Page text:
Lagat is an underdog, but has a chance to make a sixth Olympic team by placing in the top three. He can break his own record as the oldest U.S. Olympic runner in history.

Lagat was reminded this week of the Atlanta Olympics that got away.

In 1996, the Kenyan-born runner was coming off his freshman year at Jomo Kenyatta University Agriculture and Technology in Nairobi. He studied mathematics and computer science.

Lagat debuted at the Kenyan Olympic Trials. He remembered finishing seventh in the 1500m, having exhausted himself by clocking a 3:37 semifinal.

“They had fancy shoes, nice clothing,” he said of the pros. “Me, I was like hand-me-down spikes.”

Lagat’s coach at the time, Nganga Ngata, arranged for him to transfer to Washington State later that summer. But first, Lagat watched on TV the Olympic 1500m final — famous for then-world-record holder Noureddine Morceli and current world-record holder Hicham El Guerrouj making contact at the bell; El Guerrouj fell, Morceli won.

Days later, Lagat headed to Jomo Kenyatta International Airport in Nairobi. He was to fly to the United States for the first time, embarking on a journey that would lead to U.S. Olympic teams in 2008, 2012 and 2016 after he represented Kenya in 2000 and 2004.

Before a 21-year-old Lagat boarded his flight, he encountered a reception. The Kenyan Olympic team was arriving back from Atlanta after collecting eight medals, including in every men’s distance-running event.

“They had all these celebrations, traditional milk and the gourds,” Lagat said. “Oh, it was amazing. … That fire, seeing them coming home with medals, and I thought, I want to be like those guys.”

Lagat went on to earn eight combined Olympic and world championships medals between the 1500m and 5000m. Lagat qualified for one last Olympics on the track in 2016, going from sixth place at the bell to win the trials 5000m. He was fifth in Rio.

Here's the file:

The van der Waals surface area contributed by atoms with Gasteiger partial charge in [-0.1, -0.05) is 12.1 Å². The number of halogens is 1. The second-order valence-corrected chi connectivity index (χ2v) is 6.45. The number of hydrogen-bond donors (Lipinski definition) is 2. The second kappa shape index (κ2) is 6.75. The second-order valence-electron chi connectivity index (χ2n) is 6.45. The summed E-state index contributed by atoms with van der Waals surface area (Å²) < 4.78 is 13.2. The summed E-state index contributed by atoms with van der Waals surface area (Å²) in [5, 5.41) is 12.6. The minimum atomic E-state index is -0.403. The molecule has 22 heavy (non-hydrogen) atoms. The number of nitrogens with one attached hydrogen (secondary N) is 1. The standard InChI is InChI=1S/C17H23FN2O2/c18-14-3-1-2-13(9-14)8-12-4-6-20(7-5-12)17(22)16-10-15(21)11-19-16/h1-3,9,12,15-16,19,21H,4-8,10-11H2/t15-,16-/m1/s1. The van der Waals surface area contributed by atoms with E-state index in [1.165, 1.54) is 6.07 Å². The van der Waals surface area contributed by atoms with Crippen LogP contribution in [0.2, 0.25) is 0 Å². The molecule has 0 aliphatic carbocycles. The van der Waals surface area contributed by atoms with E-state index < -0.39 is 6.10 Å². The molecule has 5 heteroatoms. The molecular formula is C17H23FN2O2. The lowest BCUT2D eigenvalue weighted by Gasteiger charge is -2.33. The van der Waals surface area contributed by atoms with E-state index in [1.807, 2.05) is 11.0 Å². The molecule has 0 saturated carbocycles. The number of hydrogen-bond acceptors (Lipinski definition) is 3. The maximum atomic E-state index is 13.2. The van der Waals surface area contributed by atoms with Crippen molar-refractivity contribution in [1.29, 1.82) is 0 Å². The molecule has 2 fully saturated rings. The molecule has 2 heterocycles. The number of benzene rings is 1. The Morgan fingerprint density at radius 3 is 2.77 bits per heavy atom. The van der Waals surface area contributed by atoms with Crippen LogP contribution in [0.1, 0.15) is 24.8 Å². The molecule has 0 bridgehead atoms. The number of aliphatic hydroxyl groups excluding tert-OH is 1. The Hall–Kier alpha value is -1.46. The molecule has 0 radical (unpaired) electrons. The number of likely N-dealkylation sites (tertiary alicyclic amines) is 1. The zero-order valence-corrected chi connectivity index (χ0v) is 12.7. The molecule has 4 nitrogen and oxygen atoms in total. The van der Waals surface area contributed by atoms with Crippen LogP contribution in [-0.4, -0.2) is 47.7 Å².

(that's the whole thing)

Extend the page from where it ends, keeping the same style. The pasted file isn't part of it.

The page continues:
Then he turned to the marathon. Lagat has raced two of them. He clocked 2:17:20 in New York City in 2018, saying he was “running blind” with inexperience. He ran 2:12:10 at the 2019 Gold Coast Marathon in Australia, ranking him outside the 20 fastest Americans in this Olympic cycle.

Lagat went back to Kenya last month to train for the trials with the likes of world-record holder Eliud Kipchoge. Lagat soaked up so much that he likened it to a six-week school term.

At one point, Lagat was part of a 30km training run with Kipchoge. By the end he rounded a bend and saw the Olympic favorite just 60 seconds ahead.

“You think about Eliud being 60 seconds ahead of you in a 30K?” an incredulous Lagat said. “I thought, I’m done. Now I can buy my flight and go back to USA. I’m ready.”

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Chris Lillis, after missing Olympics, back atop aerials podium

Andrey Kulagin
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U.S. men’s aerials skiers had gone four years between World Cup victories. Now, they’ve won back-to-back events.

Chris Lillis prevailed in Kazakhstan on Friday, six days after Justin Schoenefeld ended the U.S.’ longest men’s victory drought since aerials became an Olympic medal sport in 1994.

Lillis, the 21-year-old brother of 2017 World champion Jon Lillis, landed a double full-full-full in the super final to score 121.27 points. Full results are here. He beat a field that included Schoenefeld (sixth place) and his older brother (14th) but lacked the world’s best from China and Russia.

“That was definitely one of the best jumps of my career,” Chris Lillis said. “Moving forward I’m feeling deadly.”

Chris has earned back-to-back World Cup podiums, his first top-three finishes since missing the PyeongChang Olympics with a torn ACL.

Also Friday, American Megan Nick finished second in the women’s event for her second runner-up this season. The last U.S. woman to win a World Cup was Kiley McKinnon on Jan. 6, 2018.